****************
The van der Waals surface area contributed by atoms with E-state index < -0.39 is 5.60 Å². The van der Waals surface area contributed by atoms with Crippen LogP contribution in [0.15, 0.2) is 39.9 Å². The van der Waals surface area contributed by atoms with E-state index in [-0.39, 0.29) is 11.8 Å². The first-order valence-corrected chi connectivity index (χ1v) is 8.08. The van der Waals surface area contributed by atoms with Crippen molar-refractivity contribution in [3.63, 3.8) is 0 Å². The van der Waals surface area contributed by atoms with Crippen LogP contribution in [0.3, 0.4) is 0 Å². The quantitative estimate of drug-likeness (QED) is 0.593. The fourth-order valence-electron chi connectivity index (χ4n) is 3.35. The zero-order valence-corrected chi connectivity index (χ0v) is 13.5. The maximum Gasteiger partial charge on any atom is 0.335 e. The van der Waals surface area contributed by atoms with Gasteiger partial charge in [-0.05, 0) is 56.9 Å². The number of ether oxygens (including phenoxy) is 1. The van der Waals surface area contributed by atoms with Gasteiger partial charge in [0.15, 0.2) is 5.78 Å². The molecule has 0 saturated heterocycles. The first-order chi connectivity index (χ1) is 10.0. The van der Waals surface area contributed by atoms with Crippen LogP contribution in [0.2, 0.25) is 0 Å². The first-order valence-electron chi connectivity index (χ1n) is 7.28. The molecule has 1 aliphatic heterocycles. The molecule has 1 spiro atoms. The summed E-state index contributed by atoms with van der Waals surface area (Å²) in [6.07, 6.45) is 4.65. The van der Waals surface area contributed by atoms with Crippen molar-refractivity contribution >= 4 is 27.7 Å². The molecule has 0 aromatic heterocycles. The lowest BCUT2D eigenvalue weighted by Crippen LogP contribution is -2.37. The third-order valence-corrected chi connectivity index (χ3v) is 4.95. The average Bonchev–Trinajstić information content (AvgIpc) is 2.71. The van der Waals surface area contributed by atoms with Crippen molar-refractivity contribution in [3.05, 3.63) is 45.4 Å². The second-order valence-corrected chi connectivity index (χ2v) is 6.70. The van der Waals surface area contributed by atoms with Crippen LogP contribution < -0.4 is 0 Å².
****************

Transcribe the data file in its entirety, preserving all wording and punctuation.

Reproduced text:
The van der Waals surface area contributed by atoms with E-state index < -0.39 is 5.60 Å². The van der Waals surface area contributed by atoms with Crippen LogP contribution in [0.15, 0.2) is 39.9 Å². The van der Waals surface area contributed by atoms with E-state index in [-0.39, 0.29) is 11.8 Å². The first-order valence-corrected chi connectivity index (χ1v) is 8.08. The van der Waals surface area contributed by atoms with Crippen molar-refractivity contribution in [3.63, 3.8) is 0 Å². The van der Waals surface area contributed by atoms with Crippen LogP contribution in [0.3, 0.4) is 0 Å². The quantitative estimate of drug-likeness (QED) is 0.593. The fourth-order valence-electron chi connectivity index (χ4n) is 3.35. The zero-order valence-corrected chi connectivity index (χ0v) is 13.5. The maximum Gasteiger partial charge on any atom is 0.335 e. The van der Waals surface area contributed by atoms with Gasteiger partial charge in [-0.05, 0) is 56.9 Å². The number of ether oxygens (including phenoxy) is 1. The van der Waals surface area contributed by atoms with Gasteiger partial charge in [0.15, 0.2) is 5.78 Å². The molecule has 0 saturated heterocycles. The first-order chi connectivity index (χ1) is 10.0. The van der Waals surface area contributed by atoms with Crippen LogP contribution in [0.2, 0.25) is 0 Å². The first-order valence-electron chi connectivity index (χ1n) is 7.28. The molecule has 1 aliphatic heterocycles. The molecule has 1 spiro atoms. The summed E-state index contributed by atoms with van der Waals surface area (Å²) in [6.07, 6.45) is 4.65. The van der Waals surface area contributed by atoms with Crippen molar-refractivity contribution >= 4 is 27.7 Å². The molecule has 0 aromatic heterocycles. The lowest BCUT2D eigenvalue weighted by Crippen LogP contribution is -2.37. The third-order valence-corrected chi connectivity index (χ3v) is 4.95. The average Bonchev–Trinajstić information content (AvgIpc) is 2.71. The van der Waals surface area contributed by atoms with Crippen molar-refractivity contribution in [3.05, 3.63) is 45.4 Å². The second-order valence-corrected chi connectivity index (χ2v) is 6.70. The van der Waals surface area contributed by atoms with Crippen LogP contribution < -0.4 is 0 Å².